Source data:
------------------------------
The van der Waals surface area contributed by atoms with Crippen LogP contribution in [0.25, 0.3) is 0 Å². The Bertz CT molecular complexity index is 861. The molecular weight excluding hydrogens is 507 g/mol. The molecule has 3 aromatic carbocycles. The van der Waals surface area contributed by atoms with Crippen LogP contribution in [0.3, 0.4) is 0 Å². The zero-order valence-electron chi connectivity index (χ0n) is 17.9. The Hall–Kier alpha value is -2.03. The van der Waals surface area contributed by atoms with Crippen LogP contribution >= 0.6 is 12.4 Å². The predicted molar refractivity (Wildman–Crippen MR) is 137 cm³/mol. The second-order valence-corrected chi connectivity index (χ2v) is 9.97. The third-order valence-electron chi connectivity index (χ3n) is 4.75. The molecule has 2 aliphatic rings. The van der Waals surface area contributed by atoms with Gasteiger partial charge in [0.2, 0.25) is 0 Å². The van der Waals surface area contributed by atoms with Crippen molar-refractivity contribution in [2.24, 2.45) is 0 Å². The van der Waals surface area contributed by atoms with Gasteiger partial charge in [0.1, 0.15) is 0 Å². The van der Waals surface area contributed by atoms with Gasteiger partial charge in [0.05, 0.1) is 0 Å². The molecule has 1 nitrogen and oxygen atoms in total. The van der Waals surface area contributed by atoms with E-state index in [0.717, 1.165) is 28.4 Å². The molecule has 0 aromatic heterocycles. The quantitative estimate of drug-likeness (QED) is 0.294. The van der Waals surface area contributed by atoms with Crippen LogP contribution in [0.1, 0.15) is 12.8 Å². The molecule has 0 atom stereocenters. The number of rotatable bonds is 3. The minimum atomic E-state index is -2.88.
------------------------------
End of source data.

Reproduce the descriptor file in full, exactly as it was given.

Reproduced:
The van der Waals surface area contributed by atoms with Crippen LogP contribution in [0.25, 0.3) is 0 Å². The Bertz CT molecular complexity index is 861. The molecular weight excluding hydrogens is 507 g/mol. The molecule has 3 aromatic carbocycles. The van der Waals surface area contributed by atoms with Crippen LogP contribution in [0.3, 0.4) is 0 Å². The zero-order valence-electron chi connectivity index (χ0n) is 17.9. The Hall–Kier alpha value is -2.03. The van der Waals surface area contributed by atoms with Crippen LogP contribution >= 0.6 is 12.4 Å². The predicted molar refractivity (Wildman–Crippen MR) is 137 cm³/mol. The second-order valence-corrected chi connectivity index (χ2v) is 9.97. The third-order valence-electron chi connectivity index (χ3n) is 4.75. The molecule has 2 aliphatic rings. The van der Waals surface area contributed by atoms with Gasteiger partial charge in [0.2, 0.25) is 0 Å². The van der Waals surface area contributed by atoms with Crippen molar-refractivity contribution in [2.24, 2.45) is 0 Å². The van der Waals surface area contributed by atoms with Gasteiger partial charge in [0.1, 0.15) is 0 Å². The van der Waals surface area contributed by atoms with Gasteiger partial charge in [0.05, 0.1) is 0 Å². The molecule has 1 nitrogen and oxygen atoms in total. The van der Waals surface area contributed by atoms with E-state index in [0.717, 1.165) is 28.4 Å². The molecule has 0 aromatic heterocycles. The quantitative estimate of drug-likeness (QED) is 0.294. The van der Waals surface area contributed by atoms with Crippen LogP contribution in [0.1, 0.15) is 12.8 Å². The molecule has 0 atom stereocenters. The number of rotatable bonds is 3. The minimum atomic E-state index is -2.88.